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MATTHEW FONTAINE MAURY

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MATTHEW FONTAINE MAURY

Pauline Phelps (View posts)
Posted: 29 Dec 1998 5:00AM GMT
Classification: Biography
Surnames: Fontaine, Fountaine, Fountain, de la Fontaine
Notes for MATTHEW FONTAINE MAURY:
Maury, Matthew Fontaine
Pronunciation:
(1806--73)
oceanographer; born near Fredericksburg, Va. He entered the U.S. Navy (1825) and spent
the next nine years on worldwide sea voyages. In 1839 a stagecoach accident left him
permanently lamed. Considered unfit for active duty, in 1842 he was appointed superintendent
of the Naval Observatory's Depot of Charts and Instruments. There he compiled information
from numerous ships' logs, and gained an international reputation for his research in navigation,
oceanography, and meteorology. By interpreting the crossing of the trade winds at the equator,
he designed shipping routes which shortened an Atlantic-Pacific crossing by 40 days. In his
most famous work, The Physical Geography of the Sea (1855), he proposed a transatlantic
telegraph cable to be constructed on a level sea-floor plateau he had discovered between
Newfoundland and Ireland. In 1861 Maury became a commodore in the Confederate Navy;
while working to perfect underwater mines, he went to Europe where he also purchased and
outfitted cruisers for the Confederate navy. After a brief self-exile in Mexico and Europe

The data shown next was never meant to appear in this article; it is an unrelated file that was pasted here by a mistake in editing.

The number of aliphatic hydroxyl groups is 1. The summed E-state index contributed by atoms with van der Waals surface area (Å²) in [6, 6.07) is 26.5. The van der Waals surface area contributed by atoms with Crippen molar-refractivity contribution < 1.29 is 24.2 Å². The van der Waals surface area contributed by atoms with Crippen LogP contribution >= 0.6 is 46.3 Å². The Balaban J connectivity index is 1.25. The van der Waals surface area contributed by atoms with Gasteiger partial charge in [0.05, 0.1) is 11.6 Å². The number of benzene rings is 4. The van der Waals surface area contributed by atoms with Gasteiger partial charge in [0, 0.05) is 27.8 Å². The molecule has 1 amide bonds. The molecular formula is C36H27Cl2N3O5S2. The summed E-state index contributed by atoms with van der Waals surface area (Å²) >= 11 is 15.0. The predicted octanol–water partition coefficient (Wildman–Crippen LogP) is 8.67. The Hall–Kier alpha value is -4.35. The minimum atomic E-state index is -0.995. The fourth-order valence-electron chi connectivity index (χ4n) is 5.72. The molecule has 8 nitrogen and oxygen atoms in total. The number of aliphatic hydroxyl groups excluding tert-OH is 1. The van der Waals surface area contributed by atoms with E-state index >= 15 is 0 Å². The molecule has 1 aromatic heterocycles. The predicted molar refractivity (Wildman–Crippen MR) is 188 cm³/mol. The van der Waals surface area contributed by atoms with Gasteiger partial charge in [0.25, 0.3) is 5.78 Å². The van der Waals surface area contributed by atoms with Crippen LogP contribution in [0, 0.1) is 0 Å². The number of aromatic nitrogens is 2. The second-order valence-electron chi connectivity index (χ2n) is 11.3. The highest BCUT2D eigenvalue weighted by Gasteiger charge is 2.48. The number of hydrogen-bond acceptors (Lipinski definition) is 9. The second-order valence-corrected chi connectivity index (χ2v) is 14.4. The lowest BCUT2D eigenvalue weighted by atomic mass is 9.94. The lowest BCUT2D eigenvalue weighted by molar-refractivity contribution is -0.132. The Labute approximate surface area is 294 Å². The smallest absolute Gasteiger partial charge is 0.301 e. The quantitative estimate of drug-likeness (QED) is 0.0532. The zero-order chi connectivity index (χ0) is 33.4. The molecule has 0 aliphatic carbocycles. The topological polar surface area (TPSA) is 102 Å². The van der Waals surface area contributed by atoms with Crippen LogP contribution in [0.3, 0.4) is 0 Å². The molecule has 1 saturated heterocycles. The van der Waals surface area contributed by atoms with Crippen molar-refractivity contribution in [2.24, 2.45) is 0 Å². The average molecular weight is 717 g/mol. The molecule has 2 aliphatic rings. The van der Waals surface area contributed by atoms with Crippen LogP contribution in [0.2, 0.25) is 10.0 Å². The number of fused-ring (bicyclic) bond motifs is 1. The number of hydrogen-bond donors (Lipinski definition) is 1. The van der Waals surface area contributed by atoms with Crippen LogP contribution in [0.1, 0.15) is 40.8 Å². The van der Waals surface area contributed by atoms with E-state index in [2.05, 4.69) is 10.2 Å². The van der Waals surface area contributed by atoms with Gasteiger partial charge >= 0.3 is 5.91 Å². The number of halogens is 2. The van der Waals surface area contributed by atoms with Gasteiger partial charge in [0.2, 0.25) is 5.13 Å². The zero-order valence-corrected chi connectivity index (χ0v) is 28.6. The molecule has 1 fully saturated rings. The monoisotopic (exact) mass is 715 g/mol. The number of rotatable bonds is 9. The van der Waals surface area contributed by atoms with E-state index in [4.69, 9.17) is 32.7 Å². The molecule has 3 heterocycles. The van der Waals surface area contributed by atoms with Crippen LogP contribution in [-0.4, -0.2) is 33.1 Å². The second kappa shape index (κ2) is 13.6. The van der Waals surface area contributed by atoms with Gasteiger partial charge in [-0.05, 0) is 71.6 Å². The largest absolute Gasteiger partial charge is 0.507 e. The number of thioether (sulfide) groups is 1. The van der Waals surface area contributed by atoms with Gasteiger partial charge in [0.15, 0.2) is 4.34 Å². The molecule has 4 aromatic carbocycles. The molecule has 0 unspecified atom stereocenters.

(1865--68), he returned to the U.S.A. to teach at the Virginia Military Institute (1868--73).
He is known as the "Pathfinder of the Seas."

THE CAMBRIDGE BIOGRAPHICAL ENCYCLOPEDIA
edited by David Crystal
Copyright (c) 1994, Cambridge University Press
Reproduced with permission.

Maury, Matthew (Fontaine)
Pronunciation: [mawree]
(1806--73)
Naval officer and hydrographer, born in Spotsylvania, VA. He entered the US navy in 1825,
and voyaged round the world (1826--30). After an accident in 1839, he was appointed in
1842 superintendent of the hydrographical office at Washington, and in 1844 of the
observatory. There he wrote his Physical Geography of the Sea (1856), and his works on
the Gulf Stream, ocean currents, and Great Circle sailing. He became an officer of the
Confederate navy, and later professor of physics at Lexington.

THE CAMBRIDGE BIOGRAPHICAL ENCYCLOPEDIA
edited by David Crystal
Copyright (c) 1994, Cambridge University Press
Reproduced with permission.

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